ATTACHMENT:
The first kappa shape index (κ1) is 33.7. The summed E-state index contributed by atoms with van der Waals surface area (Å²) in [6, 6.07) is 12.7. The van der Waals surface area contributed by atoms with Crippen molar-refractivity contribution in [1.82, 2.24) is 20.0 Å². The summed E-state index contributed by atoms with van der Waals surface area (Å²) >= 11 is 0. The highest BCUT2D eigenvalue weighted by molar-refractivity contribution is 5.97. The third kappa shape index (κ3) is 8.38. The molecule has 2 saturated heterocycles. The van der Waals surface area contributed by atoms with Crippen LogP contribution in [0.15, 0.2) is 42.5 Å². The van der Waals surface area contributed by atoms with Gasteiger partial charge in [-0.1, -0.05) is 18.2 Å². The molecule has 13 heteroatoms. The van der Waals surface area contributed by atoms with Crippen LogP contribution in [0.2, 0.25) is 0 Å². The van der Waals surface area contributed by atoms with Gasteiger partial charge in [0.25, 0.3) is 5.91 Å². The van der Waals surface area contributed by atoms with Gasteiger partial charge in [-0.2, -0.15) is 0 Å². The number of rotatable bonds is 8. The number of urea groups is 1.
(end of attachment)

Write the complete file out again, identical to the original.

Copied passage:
The first kappa shape index (κ1) is 33.7. The summed E-state index contributed by atoms with van der Waals surface area (Å²) in [6, 6.07) is 12.7. The van der Waals surface area contributed by atoms with Crippen molar-refractivity contribution in [1.82, 2.24) is 20.0 Å². The summed E-state index contributed by atoms with van der Waals surface area (Å²) >= 11 is 0. The highest BCUT2D eigenvalue weighted by molar-refractivity contribution is 5.97. The third kappa shape index (κ3) is 8.38. The molecule has 2 saturated heterocycles. The van der Waals surface area contributed by atoms with Crippen LogP contribution in [0.15, 0.2) is 42.5 Å². The van der Waals surface area contributed by atoms with Gasteiger partial charge in [-0.1, -0.05) is 18.2 Å². The molecule has 13 heteroatoms. The van der Waals surface area contributed by atoms with Crippen LogP contribution in [0.2, 0.25) is 0 Å². The van der Waals surface area contributed by atoms with Gasteiger partial charge in [0.25, 0.3) is 5.91 Å². The van der Waals surface area contributed by atoms with Gasteiger partial charge in [-0.2, -0.15) is 0 Å². The number of rotatable bonds is 8. The number of urea groups is 1.